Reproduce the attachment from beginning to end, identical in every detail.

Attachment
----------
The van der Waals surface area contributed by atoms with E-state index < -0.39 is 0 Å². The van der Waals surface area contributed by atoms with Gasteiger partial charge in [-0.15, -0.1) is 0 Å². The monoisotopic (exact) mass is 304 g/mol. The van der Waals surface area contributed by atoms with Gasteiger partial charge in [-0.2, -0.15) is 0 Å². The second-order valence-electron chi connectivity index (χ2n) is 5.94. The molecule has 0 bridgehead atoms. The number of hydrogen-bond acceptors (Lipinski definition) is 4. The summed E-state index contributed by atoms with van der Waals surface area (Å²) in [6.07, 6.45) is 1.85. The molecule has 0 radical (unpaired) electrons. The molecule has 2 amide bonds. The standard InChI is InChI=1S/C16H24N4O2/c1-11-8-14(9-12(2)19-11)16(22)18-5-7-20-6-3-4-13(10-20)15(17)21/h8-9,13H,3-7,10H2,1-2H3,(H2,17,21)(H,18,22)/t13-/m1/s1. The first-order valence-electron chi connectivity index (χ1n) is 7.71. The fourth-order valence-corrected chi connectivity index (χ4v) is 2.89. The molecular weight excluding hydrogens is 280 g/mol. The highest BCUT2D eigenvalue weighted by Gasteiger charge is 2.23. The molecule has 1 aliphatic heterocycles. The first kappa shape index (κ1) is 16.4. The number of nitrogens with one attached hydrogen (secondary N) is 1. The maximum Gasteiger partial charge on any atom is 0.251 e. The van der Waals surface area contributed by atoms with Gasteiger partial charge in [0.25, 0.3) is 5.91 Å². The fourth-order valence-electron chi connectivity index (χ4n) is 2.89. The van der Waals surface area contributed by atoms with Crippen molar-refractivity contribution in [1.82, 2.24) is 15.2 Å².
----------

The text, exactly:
The van der Waals surface area contributed by atoms with E-state index < -0.39 is 0 Å². The van der Waals surface area contributed by atoms with Gasteiger partial charge in [-0.15, -0.1) is 0 Å². The monoisotopic (exact) mass is 304 g/mol. The van der Waals surface area contributed by atoms with Gasteiger partial charge in [-0.2, -0.15) is 0 Å². The second-order valence-electron chi connectivity index (χ2n) is 5.94. The molecule has 0 bridgehead atoms. The number of hydrogen-bond acceptors (Lipinski definition) is 4. The summed E-state index contributed by atoms with van der Waals surface area (Å²) in [6.07, 6.45) is 1.85. The molecule has 0 radical (unpaired) electrons. The molecule has 2 amide bonds. The standard InChI is InChI=1S/C16H24N4O2/c1-11-8-14(9-12(2)19-11)16(22)18-5-7-20-6-3-4-13(10-20)15(17)21/h8-9,13H,3-7,10H2,1-2H3,(H2,17,21)(H,18,22)/t13-/m1/s1. The first-order valence-electron chi connectivity index (χ1n) is 7.71. The fourth-order valence-corrected chi connectivity index (χ4v) is 2.89. The molecular weight excluding hydrogens is 280 g/mol. The highest BCUT2D eigenvalue weighted by Gasteiger charge is 2.23. The molecule has 1 aliphatic heterocycles. The first kappa shape index (κ1) is 16.4. The number of nitrogens with one attached hydrogen (secondary N) is 1. The maximum Gasteiger partial charge on any atom is 0.251 e. The van der Waals surface area contributed by atoms with Gasteiger partial charge in [0.25, 0.3) is 5.91 Å². The fourth-order valence-electron chi connectivity index (χ4n) is 2.89. The van der Waals surface area contributed by atoms with Crippen molar-refractivity contribution in [1.82, 2.24) is 15.2 Å².